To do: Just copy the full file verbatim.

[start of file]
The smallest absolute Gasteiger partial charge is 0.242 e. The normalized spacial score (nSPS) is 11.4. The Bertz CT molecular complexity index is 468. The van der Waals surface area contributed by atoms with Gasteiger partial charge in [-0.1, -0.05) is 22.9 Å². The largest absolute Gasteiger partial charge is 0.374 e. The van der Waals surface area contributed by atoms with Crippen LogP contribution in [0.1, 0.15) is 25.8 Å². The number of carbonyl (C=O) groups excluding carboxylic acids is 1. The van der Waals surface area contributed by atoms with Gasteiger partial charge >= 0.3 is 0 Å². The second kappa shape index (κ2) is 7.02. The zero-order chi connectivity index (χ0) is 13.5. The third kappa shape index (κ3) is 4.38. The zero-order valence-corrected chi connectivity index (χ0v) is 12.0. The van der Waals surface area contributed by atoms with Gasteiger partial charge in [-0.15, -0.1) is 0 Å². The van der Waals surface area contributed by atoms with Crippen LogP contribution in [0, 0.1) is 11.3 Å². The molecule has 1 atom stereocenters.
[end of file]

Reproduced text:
The smallest absolute Gasteiger partial charge is 0.242 e. The normalized spacial score (nSPS) is 11.4. The Bertz CT molecular complexity index is 468. The van der Waals surface area contributed by atoms with Gasteiger partial charge in [-0.1, -0.05) is 22.9 Å². The largest absolute Gasteiger partial charge is 0.374 e. The van der Waals surface area contributed by atoms with Crippen LogP contribution in [0.1, 0.15) is 25.8 Å². The number of carbonyl (C=O) groups excluding carboxylic acids is 1. The van der Waals surface area contributed by atoms with Gasteiger partial charge >= 0.3 is 0 Å². The second kappa shape index (κ2) is 7.02. The zero-order chi connectivity index (χ0) is 13.5. The third kappa shape index (κ3) is 4.38. The zero-order valence-corrected chi connectivity index (χ0v) is 12.0. The van der Waals surface area contributed by atoms with Gasteiger partial charge in [-0.15, -0.1) is 0 Å². The van der Waals surface area contributed by atoms with Crippen LogP contribution in [0, 0.1) is 11.3 Å². The molecule has 1 atom stereocenters.